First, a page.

Colorful mix of nuts, fresh fruit, oats and spices layed out on a table

12 Months of Healthy Eating: Antioxidant Boost

Meal Plan Created By: Amanda Kostro Miller

Eating healthy is a journey, one that often involves trying out new foods. In fact, research shows most healthy people benefit from incorporating new foods into their diet.1,2 That’s why here at Kaneka, we want to help you decide what to try out in the kitchen—with 12 months of healthy eating! Every month, we’re sharing a custom-built meal plan from a registered dietician with a specific focus. Did you know that many Americans avoid cooking at home because they think it takes too long?.3,4,5 That’s why we’ll also discuss ways to make cooking at home easier, more fun, and less time-consuming. Ready to start eating healthy? It’s a fun way to get started on building your overall heart health, and with the delicious and creative meal plan for this month, you’re not the only one who will feel the excitement. Your taste buds will, too.

ICYMI: 12 Months of Healthy Eating: One-Pot Meals

When we think about our health, we’re often concerned with frightening prospects like having a heart attack, finding out we have cancer, or something otherwise scary and life-changing. You have likely heard of antioxidants before—that they neutralize free radicals which can damage cells, and that they help reduce inflammation and the risk of certain diseases, such as cancer, and that on the whole, they’re very good for you. In fact, most people already correlate antioxidants with “eating healthy,” but do you know why antioxidants are good for you? This month, we’re focusing on all the ways you can give your diet an antioxidant boost—and why you’d benefit from incorporating antioxidants into your healthy meal planning. Luckily, foods with naturally occurring antioxidants tend to be quite delicious and nutritious—take a look at our 7-day antioxidant boost meal plan and see for yourself!

Download The Printable Meal Plan 

What Exactly Are Antioxidants?

Do Antioxidants Really Work?

Simply put, antioxidants are any chemical compound which can help fight the effects of naturally occurring unstable molecules in your body called “free radicals.”6 Free radicals lack their own electrons, so they have to steal electrons from other, fully-functional molecules in our body, a process which can wreak havoc on our cells. If left unchecked, free radicals can multiply, and all this electron-stealing can cause significant damage to your cells, even affecting your DNA itself in some cases.7 Antioxidants help counter these effects and limit the damage caused by free radicals. In this way, antioxidants can be said to detox your body, by promoting your health on a cellular level. Studies have shown that individuals who eat more antioxidant-rich fruits, legumes, and vegetables tend to have a lower risk of developing chronic stress-related ailments like cardio-vascular diseases and cancer.8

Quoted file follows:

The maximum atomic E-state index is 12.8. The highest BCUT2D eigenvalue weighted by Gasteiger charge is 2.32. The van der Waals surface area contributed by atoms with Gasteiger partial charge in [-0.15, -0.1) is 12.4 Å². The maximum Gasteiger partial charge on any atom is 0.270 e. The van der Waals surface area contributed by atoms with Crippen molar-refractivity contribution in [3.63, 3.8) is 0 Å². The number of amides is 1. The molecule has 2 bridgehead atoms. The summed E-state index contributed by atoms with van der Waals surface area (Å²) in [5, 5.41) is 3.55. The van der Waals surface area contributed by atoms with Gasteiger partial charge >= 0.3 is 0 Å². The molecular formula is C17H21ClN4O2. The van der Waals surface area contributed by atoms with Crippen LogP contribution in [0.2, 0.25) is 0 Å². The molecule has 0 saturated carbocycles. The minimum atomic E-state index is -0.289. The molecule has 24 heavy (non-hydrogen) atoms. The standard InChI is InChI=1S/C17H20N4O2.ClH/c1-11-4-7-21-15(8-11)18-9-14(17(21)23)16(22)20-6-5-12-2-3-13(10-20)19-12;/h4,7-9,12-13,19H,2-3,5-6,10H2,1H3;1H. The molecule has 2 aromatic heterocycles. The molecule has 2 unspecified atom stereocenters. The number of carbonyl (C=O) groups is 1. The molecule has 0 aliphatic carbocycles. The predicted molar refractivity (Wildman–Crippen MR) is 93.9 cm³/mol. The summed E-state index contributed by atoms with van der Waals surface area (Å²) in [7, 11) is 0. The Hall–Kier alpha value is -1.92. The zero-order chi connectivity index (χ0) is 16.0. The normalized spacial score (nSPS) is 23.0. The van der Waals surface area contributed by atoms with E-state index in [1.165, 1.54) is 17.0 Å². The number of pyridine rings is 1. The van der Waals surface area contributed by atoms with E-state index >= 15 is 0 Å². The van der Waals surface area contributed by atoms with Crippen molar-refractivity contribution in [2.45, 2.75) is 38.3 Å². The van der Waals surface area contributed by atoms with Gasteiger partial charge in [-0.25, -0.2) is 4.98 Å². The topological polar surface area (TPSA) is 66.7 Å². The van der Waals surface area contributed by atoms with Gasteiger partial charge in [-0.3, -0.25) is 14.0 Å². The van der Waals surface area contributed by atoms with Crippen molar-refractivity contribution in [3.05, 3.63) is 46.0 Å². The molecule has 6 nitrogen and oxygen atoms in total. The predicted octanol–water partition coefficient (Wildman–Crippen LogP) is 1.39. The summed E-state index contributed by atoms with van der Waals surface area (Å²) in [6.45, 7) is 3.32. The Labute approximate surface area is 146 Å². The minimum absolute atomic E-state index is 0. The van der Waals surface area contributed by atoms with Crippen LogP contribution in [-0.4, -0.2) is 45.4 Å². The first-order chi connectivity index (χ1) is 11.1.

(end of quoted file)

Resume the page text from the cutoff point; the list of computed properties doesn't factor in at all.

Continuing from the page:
This is why antioxidants found in fruits and vegetables have a powerful reputation as cancer-fighting nutrients. Now that you know what antioxidants do for your body, how do you know where to find them in your grocery store’s produce aisle?

Which Foods Contain Antioxidants?

Antioxidants occur in the form of commonly found nutrients, especially vitamins C and E, and plant compounds called “flavonoids”, naturally occurring in a variety of foods. For this reason, most food groups which are high in these vitamins are good sources of antioxidants. Try incorporating colorful fruits and veggies like broccoli, sweet potatoes, beets, brussels sprouts, cantaloupe, pomegranates, or kale for starters. Legumes and nuts like chickpeas, almonds, lentils, or cashews are also great ways to add antioxidants to your diet.9 Medical research has shown that green tea, coffee, dark chocolate, and berries contain high levels of antioxidants.10 What’s more, the specific antioxidants found in certain foods, like mushrooms, can help reduce mild cognitive impairment and support neurological health.11 Antioxidants can even be found in some fish (like salmon) and meat, albeit in smaller measures.

How Can Antioxidants Power Up Your Diet?